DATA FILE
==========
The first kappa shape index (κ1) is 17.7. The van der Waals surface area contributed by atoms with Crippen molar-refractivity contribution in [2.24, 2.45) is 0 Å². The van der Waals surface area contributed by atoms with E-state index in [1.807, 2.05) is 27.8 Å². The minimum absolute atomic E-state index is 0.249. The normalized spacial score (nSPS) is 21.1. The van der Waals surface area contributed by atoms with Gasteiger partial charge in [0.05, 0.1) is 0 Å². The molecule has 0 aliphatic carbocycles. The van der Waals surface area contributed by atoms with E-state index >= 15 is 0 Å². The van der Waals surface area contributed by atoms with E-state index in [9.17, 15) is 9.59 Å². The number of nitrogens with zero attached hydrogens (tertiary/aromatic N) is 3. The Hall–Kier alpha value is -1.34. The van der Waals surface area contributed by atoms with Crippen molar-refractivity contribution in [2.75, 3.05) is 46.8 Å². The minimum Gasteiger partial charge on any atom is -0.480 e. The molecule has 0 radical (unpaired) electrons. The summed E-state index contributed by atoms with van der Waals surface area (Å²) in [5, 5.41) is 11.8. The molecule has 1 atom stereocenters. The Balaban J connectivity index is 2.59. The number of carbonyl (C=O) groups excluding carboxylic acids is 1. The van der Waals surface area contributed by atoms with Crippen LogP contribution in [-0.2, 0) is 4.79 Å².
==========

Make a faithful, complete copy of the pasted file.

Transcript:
The first kappa shape index (κ1) is 17.7. The van der Waals surface area contributed by atoms with Crippen molar-refractivity contribution in [2.24, 2.45) is 0 Å². The van der Waals surface area contributed by atoms with E-state index in [1.807, 2.05) is 27.8 Å². The minimum absolute atomic E-state index is 0.249. The normalized spacial score (nSPS) is 21.1. The van der Waals surface area contributed by atoms with Gasteiger partial charge in [0.05, 0.1) is 0 Å². The molecule has 0 aliphatic carbocycles. The van der Waals surface area contributed by atoms with E-state index >= 15 is 0 Å². The van der Waals surface area contributed by atoms with E-state index in [9.17, 15) is 9.59 Å². The number of nitrogens with zero attached hydrogens (tertiary/aromatic N) is 3. The Hall–Kier alpha value is -1.34. The van der Waals surface area contributed by atoms with Crippen molar-refractivity contribution in [2.75, 3.05) is 46.8 Å². The minimum Gasteiger partial charge on any atom is -0.480 e. The molecule has 0 radical (unpaired) electrons. The summed E-state index contributed by atoms with van der Waals surface area (Å²) in [5, 5.41) is 11.8. The molecule has 1 atom stereocenters. The Balaban J connectivity index is 2.59. The number of carbonyl (C=O) groups excluding carboxylic acids is 1. The van der Waals surface area contributed by atoms with Crippen LogP contribution in [-0.2, 0) is 4.79 Å².